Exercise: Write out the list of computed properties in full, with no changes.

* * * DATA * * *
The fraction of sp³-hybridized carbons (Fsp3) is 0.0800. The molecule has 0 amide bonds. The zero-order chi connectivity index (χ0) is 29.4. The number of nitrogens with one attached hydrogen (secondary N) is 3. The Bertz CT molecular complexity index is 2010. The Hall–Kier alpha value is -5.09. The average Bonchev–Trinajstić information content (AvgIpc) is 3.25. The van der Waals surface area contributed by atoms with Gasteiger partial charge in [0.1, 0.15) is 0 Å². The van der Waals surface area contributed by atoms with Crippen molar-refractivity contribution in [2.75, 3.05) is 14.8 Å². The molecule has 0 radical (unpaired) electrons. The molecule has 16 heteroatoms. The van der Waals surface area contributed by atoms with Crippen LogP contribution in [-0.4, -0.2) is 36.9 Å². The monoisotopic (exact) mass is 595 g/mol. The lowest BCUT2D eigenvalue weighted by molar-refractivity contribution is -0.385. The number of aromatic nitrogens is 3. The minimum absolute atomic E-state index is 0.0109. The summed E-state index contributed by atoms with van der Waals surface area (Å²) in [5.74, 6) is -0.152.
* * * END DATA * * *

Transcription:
The fraction of sp³-hybridized carbons (Fsp3) is 0.0800. The molecule has 0 amide bonds. The zero-order chi connectivity index (χ0) is 29.4. The number of nitrogens with one attached hydrogen (secondary N) is 3. The Bertz CT molecular complexity index is 2010. The Hall–Kier alpha value is -5.09. The average Bonchev–Trinajstić information content (AvgIpc) is 3.25. The van der Waals surface area contributed by atoms with Gasteiger partial charge in [0.1, 0.15) is 0 Å². The van der Waals surface area contributed by atoms with Crippen molar-refractivity contribution in [2.75, 3.05) is 14.8 Å². The molecule has 0 radical (unpaired) electrons. The molecule has 16 heteroatoms. The van der Waals surface area contributed by atoms with Crippen LogP contribution in [-0.4, -0.2) is 36.9 Å². The monoisotopic (exact) mass is 595 g/mol. The lowest BCUT2D eigenvalue weighted by molar-refractivity contribution is -0.385. The number of aromatic nitrogens is 3. The minimum absolute atomic E-state index is 0.0109. The summed E-state index contributed by atoms with van der Waals surface area (Å²) in [5.74, 6) is -0.152.